7 minute read 21 Jan 2020
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How to make the financial system resilient in the new age of risk

By Tapestry Networks

Professional services firm

Tapestry Networks creates an environment where leaders learn from one another, explore new ideas, and collaborate to solve problems.

7 minute read 21 Jan 2020

After boosting capital and liquidity, financial institutions (FIs) must now contend with the many nonfinancial risks arising around the globe.

More than 10 years after the global crisis, large institutions have shored up capital and liquidity, new rules have been implemented and supervision has tightened. Yet, business and operating models, and the environment in which FIs operate, are changing. As a result, new risks are moving up the agenda: operational and technical resilience are increasingly in focus, as are questions about the sustainability of business models and the risks of exogenous factors such as climate change and geopolitical volatility. 

On 16 and 17 of October in Washington, D.C., bank and insurance directors, executives, regulators, and other subject matter experts met for the 2019 Financial Services Leadership Summit to discuss these issues. Five key themes emerged:

  • The post-crisis regulatory regime may soon be tested
  • Cyber and technology risks are testing systemic resilience
  • The need to build sustainable, responsible financial institutions
  • Traditional business models face disruption
  • Risk governance is evolving in a changing risk landscape

Theme #1: The post-crisis regulatory regime may soon be tested 

Summit participants expressed confidence that the regulatory reforms of the last decade have addressed some of the most critical sources of financial risk to the system. They worry, however, that complacency may set in, given the period of relative calm and macroeconomic growth since the global financial crisis. They also worry that the nature of risks to the system are changing in ways that will make it difficult for regulators to respond effectively. 

In a recent speech, Wayne Byres, chairman of the Australian Prudential Regulation Authority and former secretary of the Basel Committee on Banking Supervision, said, “The current regulatory framework is not designed for clouds, ecosystems or partnership models. Not only do we need new skills, additional resources and stronger partnerships, but potentially new powers to ensure that as critical functions and data move outside the regulatory perimeter, we are able to satisfy ourselves that the requisite level of safety and control remain in place."1

Participants agreed that large financial institutions are now better equipped to weather a financial shock, but they cautioned that reforms have largely gone untested—and now the prospect of a downturn looms in many economies. Meanwhile, the low (or negative) interest-rate environment in several major economies has left monetary policymakers with little room to maneuver. It’s also putting pressure on earnings at incumbent financial institutions already dealing with low growth.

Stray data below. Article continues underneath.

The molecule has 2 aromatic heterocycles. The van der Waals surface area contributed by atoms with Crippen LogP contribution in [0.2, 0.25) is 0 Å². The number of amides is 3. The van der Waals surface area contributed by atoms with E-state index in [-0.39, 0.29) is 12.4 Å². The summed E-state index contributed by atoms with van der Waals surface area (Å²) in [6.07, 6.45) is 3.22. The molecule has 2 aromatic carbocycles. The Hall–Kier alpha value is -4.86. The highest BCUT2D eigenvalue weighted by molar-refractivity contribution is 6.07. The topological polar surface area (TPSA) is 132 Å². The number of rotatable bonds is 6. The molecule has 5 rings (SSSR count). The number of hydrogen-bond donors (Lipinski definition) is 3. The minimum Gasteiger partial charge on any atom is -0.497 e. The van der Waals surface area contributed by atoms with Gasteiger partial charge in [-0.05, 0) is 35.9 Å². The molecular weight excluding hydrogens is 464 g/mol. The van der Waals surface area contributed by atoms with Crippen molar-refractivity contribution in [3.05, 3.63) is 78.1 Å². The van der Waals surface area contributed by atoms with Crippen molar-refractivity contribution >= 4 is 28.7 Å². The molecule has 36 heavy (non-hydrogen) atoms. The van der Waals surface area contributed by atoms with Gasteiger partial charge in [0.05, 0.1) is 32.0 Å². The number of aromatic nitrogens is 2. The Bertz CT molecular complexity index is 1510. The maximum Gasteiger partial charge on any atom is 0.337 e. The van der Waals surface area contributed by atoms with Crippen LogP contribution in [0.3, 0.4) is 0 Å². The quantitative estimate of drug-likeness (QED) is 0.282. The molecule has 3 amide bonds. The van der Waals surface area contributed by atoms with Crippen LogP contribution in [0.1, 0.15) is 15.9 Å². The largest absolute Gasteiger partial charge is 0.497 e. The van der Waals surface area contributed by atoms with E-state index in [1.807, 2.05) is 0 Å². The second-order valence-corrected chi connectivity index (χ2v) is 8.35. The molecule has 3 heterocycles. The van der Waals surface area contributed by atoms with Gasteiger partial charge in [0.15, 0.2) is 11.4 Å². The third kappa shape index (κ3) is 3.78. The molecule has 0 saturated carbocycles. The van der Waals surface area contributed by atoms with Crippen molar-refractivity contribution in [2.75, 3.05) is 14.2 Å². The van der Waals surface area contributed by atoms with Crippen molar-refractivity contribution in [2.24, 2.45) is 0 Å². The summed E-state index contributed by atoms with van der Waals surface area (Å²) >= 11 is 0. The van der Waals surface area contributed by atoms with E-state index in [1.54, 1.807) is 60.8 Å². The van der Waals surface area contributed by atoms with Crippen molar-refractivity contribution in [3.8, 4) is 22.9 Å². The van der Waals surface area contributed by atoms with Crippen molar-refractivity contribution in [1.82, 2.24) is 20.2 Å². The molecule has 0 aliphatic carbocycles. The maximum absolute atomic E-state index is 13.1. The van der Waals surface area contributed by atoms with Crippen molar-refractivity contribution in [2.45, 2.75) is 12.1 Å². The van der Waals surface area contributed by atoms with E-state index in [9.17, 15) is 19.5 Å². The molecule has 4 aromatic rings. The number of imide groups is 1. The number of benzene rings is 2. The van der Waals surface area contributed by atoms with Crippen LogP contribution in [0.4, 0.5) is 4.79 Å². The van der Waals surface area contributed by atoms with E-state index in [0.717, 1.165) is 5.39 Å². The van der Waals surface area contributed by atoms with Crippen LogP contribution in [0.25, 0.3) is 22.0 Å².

Other risks lurking in the industry include the rise of shadow banking, which participants said is not well understood or under control. Moreover, new FinTech and InsurTech firms, as well as large technology companies, may also present new sources of risk.

Participants also pondered if organizations such as the Financial Stability Board, the Basel Committee on Banking Supervision, and the International Association of Insurance Supervisors could coordinate a response to a future crisis as effectively as they did a decade ago. Given the current geopolitical environment in which nationalism and regionalism are resurgent, this kind of coordination is difficult to envision, they said.

Theme #2: Cyber and technology risks are testing systemic resilience

Participants discussed emerging sources of nonfinancial risk, including ever-more-sophisticated cyber threats. They also expressed concern that the next financial crisis might stem from operational or technical risks.

Malicious cyber-attacks definitely top the list of worries. Given the increasing sophistication and state-sponsorship of cyber-attacks, many believe that a major attack to disrupt the system is likely: four in five banks now believe that a system-wide industry-level attack or material event is likely within the next five years.2 Participants highlighted three dimensions of state-sponsored cyber-attacks: destruction of data and systems; targeting the payments system; and using the financial system as a geopolitical tool. Adding to their concerns is the “highly interconnected and tightly coupled” nature of cyberspace, which means that “disruptions in one area can cascade easily and in unexpected ways.”3

Besides cyber-attacks, participants described broader threats to financial institutions’ resiliency from outages or other disruptions to systems. These could include outages caused by systems upgrades and other operational failures, the potential loss of data integrity, and third-, fourth-, and fifth-party risks arising from partners and vendors. Also, given that just a few large providers dominate the enterprise cloud market, concentration risk is becoming an issue.